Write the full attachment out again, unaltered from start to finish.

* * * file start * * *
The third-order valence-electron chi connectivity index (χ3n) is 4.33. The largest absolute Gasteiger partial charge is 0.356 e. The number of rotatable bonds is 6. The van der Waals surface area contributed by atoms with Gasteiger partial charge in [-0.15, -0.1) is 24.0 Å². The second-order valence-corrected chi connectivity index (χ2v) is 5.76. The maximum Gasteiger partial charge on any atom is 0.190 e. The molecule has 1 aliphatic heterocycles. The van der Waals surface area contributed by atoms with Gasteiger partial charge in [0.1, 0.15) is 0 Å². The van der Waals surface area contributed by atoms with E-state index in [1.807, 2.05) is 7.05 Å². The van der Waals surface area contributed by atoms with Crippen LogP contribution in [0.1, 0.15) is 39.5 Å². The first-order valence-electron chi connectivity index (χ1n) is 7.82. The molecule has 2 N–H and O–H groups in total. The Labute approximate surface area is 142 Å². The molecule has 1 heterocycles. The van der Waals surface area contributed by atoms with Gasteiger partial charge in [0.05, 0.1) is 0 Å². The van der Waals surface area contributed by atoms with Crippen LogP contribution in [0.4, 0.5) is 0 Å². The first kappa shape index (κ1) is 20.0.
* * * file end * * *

The third-order valence-electron chi connectivity index (χ3n) is 4.33. The largest absolute Gasteiger partial charge is 0.356 e. The number of rotatable bonds is 6. The van der Waals surface area contributed by atoms with Gasteiger partial charge in [-0.15, -0.1) is 24.0 Å². The second-order valence-corrected chi connectivity index (χ2v) is 5.76. The maximum Gasteiger partial charge on any atom is 0.190 e. The molecule has 1 aliphatic heterocycles. The van der Waals surface area contributed by atoms with Gasteiger partial charge in [0.1, 0.15) is 0 Å². The van der Waals surface area contributed by atoms with E-state index in [1.807, 2.05) is 7.05 Å². The van der Waals surface area contributed by atoms with Crippen LogP contribution in [0.1, 0.15) is 39.5 Å². The first-order valence-electron chi connectivity index (χ1n) is 7.82. The molecule has 2 N–H and O–H groups in total. The Labute approximate surface area is 142 Å². The molecule has 1 heterocycles. The van der Waals surface area contributed by atoms with Gasteiger partial charge in [0.05, 0.1) is 0 Å². The van der Waals surface area contributed by atoms with Crippen LogP contribution in [0.4, 0.5) is 0 Å². The first kappa shape index (κ1) is 20.0.